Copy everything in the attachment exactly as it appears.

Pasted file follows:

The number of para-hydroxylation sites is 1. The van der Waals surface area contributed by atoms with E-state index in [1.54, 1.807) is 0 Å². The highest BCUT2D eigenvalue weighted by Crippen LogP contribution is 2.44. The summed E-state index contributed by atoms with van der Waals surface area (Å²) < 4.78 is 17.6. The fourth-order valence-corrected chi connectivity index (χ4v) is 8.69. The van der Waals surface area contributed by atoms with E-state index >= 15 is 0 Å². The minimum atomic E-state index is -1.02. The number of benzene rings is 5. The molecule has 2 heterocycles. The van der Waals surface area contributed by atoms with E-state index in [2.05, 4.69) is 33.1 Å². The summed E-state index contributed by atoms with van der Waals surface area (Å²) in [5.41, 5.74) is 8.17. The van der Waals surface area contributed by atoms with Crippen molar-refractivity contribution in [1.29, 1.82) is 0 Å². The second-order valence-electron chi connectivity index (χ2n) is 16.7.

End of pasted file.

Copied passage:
The number of para-hydroxylation sites is 1. The van der Waals surface area contributed by atoms with E-state index in [1.54, 1.807) is 0 Å². The highest BCUT2D eigenvalue weighted by Crippen LogP contribution is 2.44. The summed E-state index contributed by atoms with van der Waals surface area (Å²) < 4.78 is 17.6. The fourth-order valence-corrected chi connectivity index (χ4v) is 8.69. The van der Waals surface area contributed by atoms with E-state index >= 15 is 0 Å². The minimum atomic E-state index is -1.02. The number of benzene rings is 5. The molecule has 2 heterocycles. The van der Waals surface area contributed by atoms with E-state index in [2.05, 4.69) is 33.1 Å². The summed E-state index contributed by atoms with van der Waals surface area (Å²) in [5.41, 5.74) is 8.17. The van der Waals surface area contributed by atoms with Crippen molar-refractivity contribution in [1.29, 1.82) is 0 Å². The second-order valence-electron chi connectivity index (χ2n) is 16.7.